2013 Calder Cup: What went wrong in Marlies third-period collapse to Griffins

The Marlies gave up three third-period goals to Grand Rapids Tuesday night enroute to a 4-3 defeat- Image Courtesy of Graig Abel

TORONTO- Down 3-2 in the best-of-seven Conference Semifinal, Toronto returned home for Game 6 Tuesday night with a chance to extend the series.

Everything looked positive for the club as they clung to a 3-1 lead to start the third period. It looked like a Game 7 would be needed, however, a late-game collapse eventually led to a 4-3 victory for Grand Rapids.

“Some of the times we’ve tinkered with switching out systems but we didn’t make any changes between the second and third,” said Marlies head coach Dallas Eakins post-game. “It’s funny, when you have the lead 3-1 why would you change anything? The thing we’ve experienced this year is when we’ve been up and pulled back it hasn’t worked in our favor. We wanted to stay aggressive.

“It looked like we had everything under control and suddenly some missed assignments and a bad bounce and suddenly it’s turned the other way.”

So what exactly went wrong?

Well, the Griffins had already garnered momentum in the second period by beating Toronto in scoring chances 5-1 and overall shots 11-5.

They continued to put on pressure early in the third period and could have started their comeback much sooner if it wasn’t for Marlies goaltender Drew MacIntyre.

Jerry D’Amigo was leveled in the neutral zone at 13:44 by Triston Grant. The hit led to D’Amigo going to the dressing room briefly while Grant picked up a minor for interference.

Spending Monday’s practice working on special teams Eakins was looking to get more out of his power play, but the Griffins killed it off and kept the momentum in their favour.

“Obviously we would have liked a couple more chances on that power play,” said Eakins.

Only a 1:19 after killing off Grant’s penalty, Toronto’s first missed assignment that backfired took place.

Jan Mursak skated between forwards Will Acton and Ryan Hamilton at the Marlies blue line with puck on stick after receiving a pass from Brett Skinner, who was just outside the blue line, and beat defenceman Paul Ranger on his back hand to the middle of the slot while defenseman Dylan Yeo was trailing the play. Mursak put a shot over MacIntyre’s blocker to bring his club within a goal.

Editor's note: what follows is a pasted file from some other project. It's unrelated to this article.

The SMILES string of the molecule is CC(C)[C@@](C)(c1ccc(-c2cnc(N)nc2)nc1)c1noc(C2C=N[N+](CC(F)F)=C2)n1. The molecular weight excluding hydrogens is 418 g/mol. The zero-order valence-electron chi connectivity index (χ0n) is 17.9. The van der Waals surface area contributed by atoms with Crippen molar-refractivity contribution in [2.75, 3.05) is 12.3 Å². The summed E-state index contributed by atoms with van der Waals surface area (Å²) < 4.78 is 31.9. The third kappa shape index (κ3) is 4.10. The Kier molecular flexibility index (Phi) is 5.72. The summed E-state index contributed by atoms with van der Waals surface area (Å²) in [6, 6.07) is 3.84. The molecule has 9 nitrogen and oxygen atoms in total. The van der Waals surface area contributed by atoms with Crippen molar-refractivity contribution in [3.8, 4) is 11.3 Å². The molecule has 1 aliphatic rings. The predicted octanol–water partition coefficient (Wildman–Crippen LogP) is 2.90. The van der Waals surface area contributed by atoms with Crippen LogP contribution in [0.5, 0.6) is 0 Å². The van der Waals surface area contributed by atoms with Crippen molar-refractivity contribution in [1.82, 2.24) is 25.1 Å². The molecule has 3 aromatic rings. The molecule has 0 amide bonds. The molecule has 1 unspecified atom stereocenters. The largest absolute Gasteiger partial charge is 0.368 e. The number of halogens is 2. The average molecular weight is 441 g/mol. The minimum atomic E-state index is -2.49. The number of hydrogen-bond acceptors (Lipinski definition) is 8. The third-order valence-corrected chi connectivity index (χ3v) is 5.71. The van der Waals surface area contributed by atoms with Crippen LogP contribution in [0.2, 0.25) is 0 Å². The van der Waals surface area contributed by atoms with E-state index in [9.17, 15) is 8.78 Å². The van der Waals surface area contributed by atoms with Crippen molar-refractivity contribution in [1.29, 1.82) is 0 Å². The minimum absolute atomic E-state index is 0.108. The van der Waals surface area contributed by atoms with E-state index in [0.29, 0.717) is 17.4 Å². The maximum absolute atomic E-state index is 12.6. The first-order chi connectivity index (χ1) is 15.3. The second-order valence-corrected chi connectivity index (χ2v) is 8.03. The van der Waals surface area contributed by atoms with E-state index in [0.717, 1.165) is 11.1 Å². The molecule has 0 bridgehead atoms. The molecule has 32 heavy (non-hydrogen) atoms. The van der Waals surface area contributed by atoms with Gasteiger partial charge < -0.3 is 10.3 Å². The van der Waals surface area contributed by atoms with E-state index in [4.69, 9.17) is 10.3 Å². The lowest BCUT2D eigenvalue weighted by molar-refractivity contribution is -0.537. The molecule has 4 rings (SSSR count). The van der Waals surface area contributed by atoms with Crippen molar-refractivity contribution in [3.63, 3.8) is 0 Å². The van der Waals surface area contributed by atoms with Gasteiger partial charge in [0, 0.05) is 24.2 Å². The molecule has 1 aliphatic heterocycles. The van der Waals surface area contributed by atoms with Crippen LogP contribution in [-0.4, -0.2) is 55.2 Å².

At this point in time Eakins wanted to use his timeout, but it was already spent.

The coach only had two centremen take defensive zone face-offs the entire game, Mike Zigomanis and Acton. So when Eakins was caught with three defencemen and no centreman on the ice in the second period after an icing, his timeout was used to get some rest. (Winger Ryan Hamilton took the face-off and won.)

“It was one of those times, people always criticize coaches for hanging on to their timeouts and not using them and we were dead tired early in the game on an icing where we didn’t have a centremen on the ice and I had to take my timeout then,” said Eakins. And I was dying for that timeout right after the second (goal) because it would have been a great time to settle things down.”

Only 28 seconds after Mursak’s goal, the next defensive breakdown led to the tying goal from Tomas Tatar, who also undressed defenceman Mike Mottau in the second period for Grand Rapids’ first goal.

The breakdown started with defencemen Korbinian Holzer icing the puck. Acton lost his only defensive face-off of the game and eventually all five Marlies players were caught above the hash marks, either watching the puck or trying to block a point shot from forward Riley Sheahan. The shot found its way through the crowd of Marlies, deflected someone in front, and popped out front of MacIntyre to a wide-open Francis Pare, who placed a fancy pass through his legs to an open Tatar at the side of MacIntyre’s crease. Tatar had an easy tap to make it 3-3 with 9:56 to play in the game.

“Another missed assignment led to another one and we were firmly on our heels,” said Eakins. “The shift change came when they scored the third (goal) and that’s when you could feel it coming.”

The Griffins completed their comeback and finished off the Marlies season with 4:03 to play in the game after another breakdown in Toronto’s end.

Ranger lost a puck battle to Mursak on the wall inside the Marlies zone and put the puck towards the net. Forward Luke Glendening out-muscled both Holzer and forward Joe Colborne at the top of the crease to put home a loose puck after MacIntyre made a save with his left pad.

“It’s a bad feeling,” said team captain Hamilton. “We had a great group of guys, a great team that could have done some damage and won a championship. But we ran into a great team in Grand Rapids. Give them a lot of credit”

Grant’s hit on D’Amigo may not have been a turning point. But the inability to capitalize on the power play followed by defensive zone mistakes and the lack of a timeout backfired on Toronto when it mattered most. The Griffins were the better team the entire series, however Toronto found ways to keep themselves in it. Unfortunately for them, though, Wednesday was spent cleaning out lockers instead of suiting up for Game 7.

Regardless of the disappointment, Eakins had a final message for his group as they faced the reality that their season is over.

“I was very proud,” said Eakins. “And the next message is how are you going to handle your summer to get better? Are you going to remember how hard it is to play in this league, how hard it is to get a shot at the NHL? Or is that memory of how hard it is going to be lost in a couple weeks when you’re standing on a golf course and not in the rink?”

KYLE CICERELLA

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